Learning to cook the perfect steak is essential. Yeah, everyone is mad over a decent steak! Can you buy and cook one at home on a summer’s eve before a big game? Do you BBQ? Have you ever cooked a steak to perfection? Whatever, the point here really is that steak is varied, and it’s going to come prepared a variety of ways. Regardless, if you have specific requirements, do not hesitate to refer to this guide for your perfect steak cooking lesson pre-date or before a decent BBQ. Get a timer, set a timer is the motto to work with here. Get a timer!

Know Your Cut

Knowing the cut of meat you have is important. In this case, we are talking about cuts of beef. There are four ‘main’ cuts of beef that you should know about before you attempt to cook a perfect steak.

Ribeye

perfect steak

The ribeye is a popular and flavorful cut of meat (the eye) surrounded by a bunch of juicy fat. The eye is a tender cap of meat from the spinalis muscle. The fat provides plenty of flavor to this cut of meat. Is this your perfect steak?

Strip

perfect steak

The strip is also known as New York Strip. The meat is similar to the ribeye’s tender cut, it comes from a similar part of the cow. Popular for its tender texture and marbling. Marbling is covered later in this article.

Tenderloin

perfect steak

You might know tenderloin as filet mignon – at least, you’ll have heard the word. Tenderloin does not contain much fat at all and is a very smooth texture, though it can lack flavor. Flavor is attributed to fat content! Most folk want a juicy, fatty perfect steak.

T-Bone

perfect steak

Also known as Porterhouse, is a slice of meat with the rib and tenderloin attached. Usually featuring a very wide piece of tenderloin, T-Bone steak is popular but is not necessarily an easy cut of meat to cook well. It tends to cook unevenly.

Fat is Best for Flavor

In the United States, cuts of meat on the shelves at your local coop or grocery store are labeled on a scale measuring tenderness and marbling for the meat. Categories include Prime, denoting significant marbling in the meat, in a cow aged under 42 months. Finding Prime cuts of meat is more common in a high end restaurant than in your local Walmart. The most common grades of meat found is supermarket shelves are Just below Prime, and they are Choice, and Select. Keep an eye out for meat with loads of marbling as that is precisely where the flavor is!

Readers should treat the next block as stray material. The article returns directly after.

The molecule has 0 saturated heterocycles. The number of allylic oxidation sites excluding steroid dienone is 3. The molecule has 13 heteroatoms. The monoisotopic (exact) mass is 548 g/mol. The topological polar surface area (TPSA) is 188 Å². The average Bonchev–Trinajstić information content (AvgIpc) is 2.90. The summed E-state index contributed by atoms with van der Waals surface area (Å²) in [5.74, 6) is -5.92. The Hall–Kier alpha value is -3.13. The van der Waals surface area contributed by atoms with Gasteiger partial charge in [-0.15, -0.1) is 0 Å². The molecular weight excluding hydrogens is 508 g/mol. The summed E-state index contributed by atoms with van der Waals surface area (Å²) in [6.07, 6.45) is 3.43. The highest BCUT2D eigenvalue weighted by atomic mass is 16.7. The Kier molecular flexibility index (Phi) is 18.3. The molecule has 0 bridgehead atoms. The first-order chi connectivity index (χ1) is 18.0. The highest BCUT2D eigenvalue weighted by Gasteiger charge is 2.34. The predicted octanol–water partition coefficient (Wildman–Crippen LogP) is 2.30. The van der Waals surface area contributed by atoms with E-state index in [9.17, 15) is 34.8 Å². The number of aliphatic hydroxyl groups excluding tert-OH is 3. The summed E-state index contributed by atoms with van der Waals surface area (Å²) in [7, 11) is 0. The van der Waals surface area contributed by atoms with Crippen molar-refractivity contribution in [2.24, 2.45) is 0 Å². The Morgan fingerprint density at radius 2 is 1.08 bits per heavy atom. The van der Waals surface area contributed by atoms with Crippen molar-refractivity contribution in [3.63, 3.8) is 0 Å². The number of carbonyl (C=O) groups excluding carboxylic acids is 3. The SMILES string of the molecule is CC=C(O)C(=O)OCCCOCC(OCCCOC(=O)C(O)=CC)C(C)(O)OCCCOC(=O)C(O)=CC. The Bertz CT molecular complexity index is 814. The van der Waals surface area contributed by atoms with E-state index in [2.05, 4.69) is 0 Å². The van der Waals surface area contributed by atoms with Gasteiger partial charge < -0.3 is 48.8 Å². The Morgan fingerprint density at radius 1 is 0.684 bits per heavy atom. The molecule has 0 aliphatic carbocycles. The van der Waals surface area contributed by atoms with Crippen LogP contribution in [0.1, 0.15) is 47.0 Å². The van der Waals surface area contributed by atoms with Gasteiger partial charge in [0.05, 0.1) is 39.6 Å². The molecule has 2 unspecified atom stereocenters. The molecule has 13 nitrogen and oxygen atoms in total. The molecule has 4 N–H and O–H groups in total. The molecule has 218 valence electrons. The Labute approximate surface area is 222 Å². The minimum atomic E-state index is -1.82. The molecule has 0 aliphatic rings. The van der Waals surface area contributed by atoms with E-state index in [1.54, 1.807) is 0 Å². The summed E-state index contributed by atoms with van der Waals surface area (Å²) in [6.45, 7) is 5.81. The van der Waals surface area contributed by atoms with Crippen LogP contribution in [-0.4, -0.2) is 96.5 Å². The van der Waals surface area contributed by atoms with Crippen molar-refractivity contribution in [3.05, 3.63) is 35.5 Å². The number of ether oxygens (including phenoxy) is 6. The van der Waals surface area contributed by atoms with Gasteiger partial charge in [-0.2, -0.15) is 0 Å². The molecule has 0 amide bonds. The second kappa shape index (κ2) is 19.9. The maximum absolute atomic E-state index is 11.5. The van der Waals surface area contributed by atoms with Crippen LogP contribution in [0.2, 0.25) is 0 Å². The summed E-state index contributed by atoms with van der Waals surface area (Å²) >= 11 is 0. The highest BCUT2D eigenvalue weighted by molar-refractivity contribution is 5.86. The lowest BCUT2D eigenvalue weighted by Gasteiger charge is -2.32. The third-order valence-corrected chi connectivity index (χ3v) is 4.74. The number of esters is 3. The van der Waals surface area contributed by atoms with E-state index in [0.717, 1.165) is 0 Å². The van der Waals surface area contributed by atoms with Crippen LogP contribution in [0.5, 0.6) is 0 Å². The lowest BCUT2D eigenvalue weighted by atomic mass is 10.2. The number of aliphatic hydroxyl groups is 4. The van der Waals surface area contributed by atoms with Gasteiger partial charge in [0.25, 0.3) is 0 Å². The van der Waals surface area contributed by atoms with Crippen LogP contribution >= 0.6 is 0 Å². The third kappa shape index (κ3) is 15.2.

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perfect steak

Marbling adds moisture and flavor: two very important components of a kick ass steak. Marbling is the layers of fat in the meat; when you cook the steak, they melt and add delicious beefiness to your steak. Without marbling, you are simple eating beef: not a steak.

When you’re selecting a cut of meat, rather than thin cuts, go for a thick steak. A couple of inches of steak cooks more evenly and likely contains more fat and juicy goodness than a thin steak. Something too thin overcooks quickly and becomes more like chewing on leather. We are aiming to teach you all about how to get the best steak out there in your own kitchen: aim thick ladies and gentlemen. Between 1 ½ inches to two inches is perfect for a steak!

Elderly Meat

You can get into learning about aged meats if you want, but it is largely personal preference. If are simply looking to cook a perfect steak at home, it probably isn’t worth expending too much effort researching aging beef. But briefly: aged beef loses a significant amount of moisture, and aging the beef can change the flavor. It is also more expensive and is likely to be found in a restaurant. Let’s focus on cooking the best steak possible at home. Try the aged beef when you’re out on a hot date and feeling wealthy!

Season Ya Meat

Always season your meat if you want to dine on the perfect steak! Many folks have personal preferences here, but if you are looking for a perfect steak, keep it simple. Season your steak with some salt and pepper, and a little olive oil, and leave it to sit for about an hour before you cook it. If you are thinking ahead of time, season your steak a day or two in advance and leave it in the fridge. Seasoning your meat is essential: do not skip this step, you will regret it. Use a chunky salt and massage it into the meat with your fingers.

How Will You Cook It?

perfect steak